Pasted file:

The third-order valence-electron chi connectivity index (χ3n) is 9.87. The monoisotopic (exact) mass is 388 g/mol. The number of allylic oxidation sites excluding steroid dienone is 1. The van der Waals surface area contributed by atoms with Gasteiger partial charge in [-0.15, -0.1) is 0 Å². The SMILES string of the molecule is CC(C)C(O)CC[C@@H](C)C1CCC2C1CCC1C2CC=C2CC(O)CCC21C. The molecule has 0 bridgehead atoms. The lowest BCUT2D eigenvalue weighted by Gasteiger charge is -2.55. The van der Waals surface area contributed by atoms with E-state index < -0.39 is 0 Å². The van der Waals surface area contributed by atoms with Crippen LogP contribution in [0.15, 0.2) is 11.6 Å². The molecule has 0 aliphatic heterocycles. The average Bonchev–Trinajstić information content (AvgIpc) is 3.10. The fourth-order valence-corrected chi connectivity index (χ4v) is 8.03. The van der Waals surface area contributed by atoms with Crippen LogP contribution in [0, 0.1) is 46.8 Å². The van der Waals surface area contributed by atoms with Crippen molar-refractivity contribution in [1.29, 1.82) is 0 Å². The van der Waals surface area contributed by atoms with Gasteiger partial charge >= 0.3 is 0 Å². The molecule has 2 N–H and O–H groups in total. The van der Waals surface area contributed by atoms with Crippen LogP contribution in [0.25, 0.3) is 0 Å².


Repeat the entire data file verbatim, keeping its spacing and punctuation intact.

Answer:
The third-order valence-electron chi connectivity index (χ3n) is 9.87. The monoisotopic (exact) mass is 388 g/mol. The number of allylic oxidation sites excluding steroid dienone is 1. The van der Waals surface area contributed by atoms with Gasteiger partial charge in [-0.15, -0.1) is 0 Å². The SMILES string of the molecule is CC(C)C(O)CC[C@@H](C)C1CCC2C1CCC1C2CC=C2CC(O)CCC21C. The molecule has 0 bridgehead atoms. The lowest BCUT2D eigenvalue weighted by Gasteiger charge is -2.55. The van der Waals surface area contributed by atoms with E-state index < -0.39 is 0 Å². The van der Waals surface area contributed by atoms with Crippen LogP contribution in [0.15, 0.2) is 11.6 Å². The molecule has 0 aliphatic heterocycles. The average Bonchev–Trinajstić information content (AvgIpc) is 3.10. The fourth-order valence-corrected chi connectivity index (χ4v) is 8.03. The van der Waals surface area contributed by atoms with Crippen LogP contribution in [0, 0.1) is 46.8 Å². The van der Waals surface area contributed by atoms with Crippen molar-refractivity contribution in [1.29, 1.82) is 0 Å². The van der Waals surface area contributed by atoms with Gasteiger partial charge >= 0.3 is 0 Å². The molecule has 2 N–H and O–H groups in total. The van der Waals surface area contributed by atoms with Crippen LogP contribution in [0.25, 0.3) is 0 Å².